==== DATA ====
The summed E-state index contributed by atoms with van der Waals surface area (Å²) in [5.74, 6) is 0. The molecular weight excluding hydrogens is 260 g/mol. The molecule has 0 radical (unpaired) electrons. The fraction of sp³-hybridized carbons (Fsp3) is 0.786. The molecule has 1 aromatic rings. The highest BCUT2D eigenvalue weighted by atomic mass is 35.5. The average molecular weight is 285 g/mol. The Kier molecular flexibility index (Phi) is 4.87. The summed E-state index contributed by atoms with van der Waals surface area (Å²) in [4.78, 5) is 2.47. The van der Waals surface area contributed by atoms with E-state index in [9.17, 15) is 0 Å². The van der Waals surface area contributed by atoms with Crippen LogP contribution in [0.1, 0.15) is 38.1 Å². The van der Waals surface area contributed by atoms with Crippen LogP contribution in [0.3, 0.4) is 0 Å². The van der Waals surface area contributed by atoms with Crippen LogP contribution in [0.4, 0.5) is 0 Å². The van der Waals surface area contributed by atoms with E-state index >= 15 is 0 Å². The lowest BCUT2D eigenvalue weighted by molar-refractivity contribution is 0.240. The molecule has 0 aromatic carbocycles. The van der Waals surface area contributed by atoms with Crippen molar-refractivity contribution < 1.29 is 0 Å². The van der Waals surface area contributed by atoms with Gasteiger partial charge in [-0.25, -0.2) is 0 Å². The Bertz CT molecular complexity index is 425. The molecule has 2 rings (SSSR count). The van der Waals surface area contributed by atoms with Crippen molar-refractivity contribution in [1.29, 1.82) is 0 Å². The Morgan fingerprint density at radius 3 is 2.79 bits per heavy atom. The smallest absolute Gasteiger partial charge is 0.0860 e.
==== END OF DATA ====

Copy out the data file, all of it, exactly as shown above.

The summed E-state index contributed by atoms with van der Waals surface area (Å²) in [5.74, 6) is 0. The molecular weight excluding hydrogens is 260 g/mol. The molecule has 0 radical (unpaired) electrons. The fraction of sp³-hybridized carbons (Fsp3) is 0.786. The molecule has 1 aromatic rings. The highest BCUT2D eigenvalue weighted by atomic mass is 35.5. The average molecular weight is 285 g/mol. The Kier molecular flexibility index (Phi) is 4.87. The summed E-state index contributed by atoms with van der Waals surface area (Å²) in [4.78, 5) is 2.47. The van der Waals surface area contributed by atoms with E-state index in [9.17, 15) is 0 Å². The van der Waals surface area contributed by atoms with Crippen LogP contribution in [0.1, 0.15) is 38.1 Å². The van der Waals surface area contributed by atoms with Crippen LogP contribution in [0.3, 0.4) is 0 Å². The van der Waals surface area contributed by atoms with Crippen LogP contribution in [0.4, 0.5) is 0 Å². The van der Waals surface area contributed by atoms with E-state index >= 15 is 0 Å². The lowest BCUT2D eigenvalue weighted by molar-refractivity contribution is 0.240. The molecule has 0 aromatic carbocycles. The van der Waals surface area contributed by atoms with Crippen molar-refractivity contribution < 1.29 is 0 Å². The van der Waals surface area contributed by atoms with Gasteiger partial charge in [-0.25, -0.2) is 0 Å². The Bertz CT molecular complexity index is 425. The molecule has 2 rings (SSSR count). The van der Waals surface area contributed by atoms with Crippen molar-refractivity contribution in [1.29, 1.82) is 0 Å². The Morgan fingerprint density at radius 3 is 2.79 bits per heavy atom. The smallest absolute Gasteiger partial charge is 0.0860 e.